Despite sinking to prices not seen since 2012, investing in Ted shares remains hugely speculative.
Ted Baker (LSE:TED) shares are trading at levels not seen since November 2012 after another profits warning accelerated the de-rating of this former high-flying lifestyle brand.
Whereas Ted's shares had once been reassuringly expensive at around 30 times forward earnings, they are now closer to bargain territory at about 12 times. This follows a near-70% reversal in the share price since February last year, with today's second of two profit warnings for 2019 following the recent abrupt departure of founder and chief executive Ray Kelvin.
Even with the valuation the lowest in a decade, investors will be finding it harder than ever to predict a return to the kind of form where the brand routinely outperformed its peers.
As we warned at the time of annual results in March, this year is unlikely to be any easier for Ted Baker amid the well-documented cyclical and structural issues in retail. This was borne out in today's update, although the admission of some challenges with spring and summer ranges point to internal difficulties as well.
Such issues may or may not be linked to the distraction caused by Kelvin's departure in the wake of harassment allegations. He has been replaced at the helm by Ted Baker veteran Lindsay Page, who today sought to highlight the group's longer-term prospects and its "outstanding brand" in particular.
Several new product initiatives are due to launch soon, along with the advent of monthly product drops and speed-to-market projects. Page said the company is also "relentlessly focused" on achieving cost efficiencies, including with sourcing and the supply chain.
Source: TradingView Past performance is not a guide to future performance
In the meantime, the company is battling "extremely difficult" trading conditions caused by consumer uncertainty in several key markets and elevated levels of promotional activity. The short-term outlook in the UK is hugely uncertain, particularly given Ted Baker's significant exposure to sales in the structurally challenged department store sector.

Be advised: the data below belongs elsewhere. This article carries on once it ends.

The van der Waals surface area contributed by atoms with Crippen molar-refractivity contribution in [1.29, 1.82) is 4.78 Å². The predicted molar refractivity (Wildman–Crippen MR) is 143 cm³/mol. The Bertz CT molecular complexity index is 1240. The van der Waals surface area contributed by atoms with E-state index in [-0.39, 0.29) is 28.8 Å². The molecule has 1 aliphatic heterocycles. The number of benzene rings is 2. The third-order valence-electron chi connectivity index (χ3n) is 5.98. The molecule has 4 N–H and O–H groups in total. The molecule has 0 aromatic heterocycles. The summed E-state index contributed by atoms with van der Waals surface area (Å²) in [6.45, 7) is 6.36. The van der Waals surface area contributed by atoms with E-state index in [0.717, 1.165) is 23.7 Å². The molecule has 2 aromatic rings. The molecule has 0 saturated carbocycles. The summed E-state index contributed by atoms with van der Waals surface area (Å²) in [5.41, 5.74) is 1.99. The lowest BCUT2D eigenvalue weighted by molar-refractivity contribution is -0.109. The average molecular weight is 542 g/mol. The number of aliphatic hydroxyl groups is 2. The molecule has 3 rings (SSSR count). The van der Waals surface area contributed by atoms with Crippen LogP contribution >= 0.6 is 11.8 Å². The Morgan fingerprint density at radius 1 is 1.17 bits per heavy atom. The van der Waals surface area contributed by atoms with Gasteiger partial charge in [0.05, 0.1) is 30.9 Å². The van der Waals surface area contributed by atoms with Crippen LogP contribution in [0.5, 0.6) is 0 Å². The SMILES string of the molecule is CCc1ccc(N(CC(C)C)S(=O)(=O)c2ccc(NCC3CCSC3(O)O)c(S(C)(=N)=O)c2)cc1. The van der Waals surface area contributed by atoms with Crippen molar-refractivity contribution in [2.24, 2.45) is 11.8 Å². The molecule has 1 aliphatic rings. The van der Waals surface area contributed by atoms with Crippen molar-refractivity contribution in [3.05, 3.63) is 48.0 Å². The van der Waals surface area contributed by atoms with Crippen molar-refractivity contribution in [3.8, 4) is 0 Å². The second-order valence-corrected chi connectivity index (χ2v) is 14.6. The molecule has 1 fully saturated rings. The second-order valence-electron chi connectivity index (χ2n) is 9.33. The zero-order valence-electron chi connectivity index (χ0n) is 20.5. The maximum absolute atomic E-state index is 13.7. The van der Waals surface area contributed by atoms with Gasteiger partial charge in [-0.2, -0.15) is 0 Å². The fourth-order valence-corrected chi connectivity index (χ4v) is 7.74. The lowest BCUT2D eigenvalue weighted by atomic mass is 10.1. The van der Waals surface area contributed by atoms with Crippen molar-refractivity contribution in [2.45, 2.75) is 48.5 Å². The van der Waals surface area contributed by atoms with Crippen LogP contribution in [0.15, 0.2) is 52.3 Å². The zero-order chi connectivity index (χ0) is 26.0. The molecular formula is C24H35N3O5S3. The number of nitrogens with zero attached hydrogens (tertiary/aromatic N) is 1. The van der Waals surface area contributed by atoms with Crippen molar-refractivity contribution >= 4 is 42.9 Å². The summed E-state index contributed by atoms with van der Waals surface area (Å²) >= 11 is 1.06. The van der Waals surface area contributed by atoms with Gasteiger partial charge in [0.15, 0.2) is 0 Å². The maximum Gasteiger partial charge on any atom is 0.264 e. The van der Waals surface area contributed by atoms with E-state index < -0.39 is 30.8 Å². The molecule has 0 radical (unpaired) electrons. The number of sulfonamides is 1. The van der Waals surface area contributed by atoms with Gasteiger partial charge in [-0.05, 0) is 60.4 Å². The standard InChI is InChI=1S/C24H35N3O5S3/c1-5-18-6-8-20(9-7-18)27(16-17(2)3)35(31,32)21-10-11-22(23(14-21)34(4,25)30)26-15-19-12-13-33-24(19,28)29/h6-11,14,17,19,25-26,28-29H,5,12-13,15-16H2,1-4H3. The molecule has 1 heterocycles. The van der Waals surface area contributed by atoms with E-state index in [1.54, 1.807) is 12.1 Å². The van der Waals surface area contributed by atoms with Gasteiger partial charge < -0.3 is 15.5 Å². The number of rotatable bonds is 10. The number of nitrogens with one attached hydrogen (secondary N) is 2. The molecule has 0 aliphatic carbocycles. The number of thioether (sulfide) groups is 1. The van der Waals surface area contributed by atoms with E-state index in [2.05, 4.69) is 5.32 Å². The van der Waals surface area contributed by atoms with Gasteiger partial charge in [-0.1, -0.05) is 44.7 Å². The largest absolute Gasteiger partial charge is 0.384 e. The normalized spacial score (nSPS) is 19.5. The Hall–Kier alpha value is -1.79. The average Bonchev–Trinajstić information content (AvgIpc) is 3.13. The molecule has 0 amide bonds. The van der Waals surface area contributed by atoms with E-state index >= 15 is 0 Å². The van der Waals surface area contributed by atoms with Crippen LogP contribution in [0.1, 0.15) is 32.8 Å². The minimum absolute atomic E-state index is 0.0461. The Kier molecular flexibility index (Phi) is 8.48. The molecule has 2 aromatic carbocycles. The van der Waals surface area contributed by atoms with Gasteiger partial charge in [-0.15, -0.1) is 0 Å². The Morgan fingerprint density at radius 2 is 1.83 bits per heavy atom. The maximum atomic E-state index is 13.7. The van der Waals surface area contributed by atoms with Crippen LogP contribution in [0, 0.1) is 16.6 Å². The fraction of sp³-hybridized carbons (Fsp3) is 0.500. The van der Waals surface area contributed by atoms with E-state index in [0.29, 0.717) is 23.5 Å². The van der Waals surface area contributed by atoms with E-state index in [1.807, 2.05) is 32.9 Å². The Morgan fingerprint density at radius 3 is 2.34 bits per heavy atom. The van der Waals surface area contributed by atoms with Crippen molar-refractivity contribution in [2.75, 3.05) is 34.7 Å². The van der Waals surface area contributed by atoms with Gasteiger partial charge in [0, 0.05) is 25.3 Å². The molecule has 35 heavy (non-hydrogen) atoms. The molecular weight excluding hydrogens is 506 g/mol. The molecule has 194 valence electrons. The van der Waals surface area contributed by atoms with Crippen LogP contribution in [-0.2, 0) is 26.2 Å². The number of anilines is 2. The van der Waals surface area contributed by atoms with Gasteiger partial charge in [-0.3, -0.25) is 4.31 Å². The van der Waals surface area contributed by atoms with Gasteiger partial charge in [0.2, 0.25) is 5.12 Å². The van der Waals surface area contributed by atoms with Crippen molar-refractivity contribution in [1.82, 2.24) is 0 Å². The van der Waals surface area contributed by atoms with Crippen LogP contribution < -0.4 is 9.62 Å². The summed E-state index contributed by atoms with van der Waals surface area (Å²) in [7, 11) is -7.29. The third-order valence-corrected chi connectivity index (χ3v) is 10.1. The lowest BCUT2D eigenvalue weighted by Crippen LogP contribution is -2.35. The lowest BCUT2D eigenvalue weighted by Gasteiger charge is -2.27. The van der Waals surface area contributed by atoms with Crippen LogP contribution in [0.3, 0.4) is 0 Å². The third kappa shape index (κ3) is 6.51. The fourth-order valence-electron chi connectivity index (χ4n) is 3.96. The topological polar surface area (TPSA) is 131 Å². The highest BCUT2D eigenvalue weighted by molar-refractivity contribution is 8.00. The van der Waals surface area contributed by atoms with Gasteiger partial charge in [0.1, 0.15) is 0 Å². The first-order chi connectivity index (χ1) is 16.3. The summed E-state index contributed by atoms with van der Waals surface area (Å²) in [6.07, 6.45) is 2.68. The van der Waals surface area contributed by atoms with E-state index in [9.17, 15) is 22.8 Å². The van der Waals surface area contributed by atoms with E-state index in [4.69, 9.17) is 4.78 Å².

Unseasonal weather in North America was an additional headache at the start of the year, meaning group underlying sales fell 2.9% at constant currency in the 19 weeks to June 8. Total revenues across retail and wholesale platforms were still 3.8% higher, however.
The company thinks profits for this financial year will be between £50 million and £60 million, compared with the City's £70 million estimate and the £63 million recorded in recent annual results. Forecasts among analysts earlier this year had been as high as £82 million.
Analysts at house broker Liberum believe the company's commentary on current trading conditions should not come as a surprise. "This has resulted in a consumer that transacts more on a promotion, meaning full-price sales are harder to convert," they added.
The broker has slashed its target price from 2,300p to 1,280p, which is equivalent to a forward multiple of 14.5x for 2020 earnings. Today's price fell below 1,000p for the first time since November 2012, although rival stocks including Next (LSE:NXT) and Superdry (LSE:SDRY) were barely moved by the update.
The lifestyle brand, which is listed on the FTSE 250 index, has some 560 stores and concessions worldwide, including about 200 in the UK.
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